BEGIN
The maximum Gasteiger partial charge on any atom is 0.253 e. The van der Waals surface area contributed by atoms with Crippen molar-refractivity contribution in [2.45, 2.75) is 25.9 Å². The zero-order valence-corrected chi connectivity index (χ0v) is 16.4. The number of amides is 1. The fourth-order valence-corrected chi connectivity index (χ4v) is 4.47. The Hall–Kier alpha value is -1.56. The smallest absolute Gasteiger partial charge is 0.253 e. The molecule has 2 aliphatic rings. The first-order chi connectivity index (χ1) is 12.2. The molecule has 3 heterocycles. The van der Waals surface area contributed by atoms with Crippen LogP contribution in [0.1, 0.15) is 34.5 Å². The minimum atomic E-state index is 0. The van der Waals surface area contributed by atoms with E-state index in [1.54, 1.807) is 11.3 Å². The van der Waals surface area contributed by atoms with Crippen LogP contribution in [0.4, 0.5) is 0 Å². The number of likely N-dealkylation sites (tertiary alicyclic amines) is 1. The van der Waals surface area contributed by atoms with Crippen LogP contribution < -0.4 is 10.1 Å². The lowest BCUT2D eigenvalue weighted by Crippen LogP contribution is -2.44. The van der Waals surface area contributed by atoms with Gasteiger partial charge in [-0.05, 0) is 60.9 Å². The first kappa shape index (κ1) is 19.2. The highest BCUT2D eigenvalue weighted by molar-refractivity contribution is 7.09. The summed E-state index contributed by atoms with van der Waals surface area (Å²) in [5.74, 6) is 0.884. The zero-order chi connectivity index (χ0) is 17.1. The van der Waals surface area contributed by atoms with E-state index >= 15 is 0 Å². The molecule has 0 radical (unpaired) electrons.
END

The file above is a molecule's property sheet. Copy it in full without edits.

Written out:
The maximum Gasteiger partial charge on any atom is 0.253 e. The van der Waals surface area contributed by atoms with Crippen molar-refractivity contribution in [2.45, 2.75) is 25.9 Å². The zero-order valence-corrected chi connectivity index (χ0v) is 16.4. The number of amides is 1. The fourth-order valence-corrected chi connectivity index (χ4v) is 4.47. The Hall–Kier alpha value is -1.56. The smallest absolute Gasteiger partial charge is 0.253 e. The molecule has 2 aliphatic rings. The first-order chi connectivity index (χ1) is 12.2. The molecule has 3 heterocycles. The van der Waals surface area contributed by atoms with Crippen LogP contribution in [0.1, 0.15) is 34.5 Å². The minimum atomic E-state index is 0. The van der Waals surface area contributed by atoms with E-state index in [1.54, 1.807) is 11.3 Å². The van der Waals surface area contributed by atoms with Crippen LogP contribution in [0.4, 0.5) is 0 Å². The number of likely N-dealkylation sites (tertiary alicyclic amines) is 1. The van der Waals surface area contributed by atoms with Crippen LogP contribution < -0.4 is 10.1 Å². The lowest BCUT2D eigenvalue weighted by Crippen LogP contribution is -2.44. The van der Waals surface area contributed by atoms with Gasteiger partial charge in [-0.05, 0) is 60.9 Å². The first kappa shape index (κ1) is 19.2. The highest BCUT2D eigenvalue weighted by molar-refractivity contribution is 7.09. The summed E-state index contributed by atoms with van der Waals surface area (Å²) in [5.74, 6) is 0.884. The zero-order chi connectivity index (χ0) is 17.1. The van der Waals surface area contributed by atoms with E-state index >= 15 is 0 Å². The molecule has 0 radical (unpaired) electrons.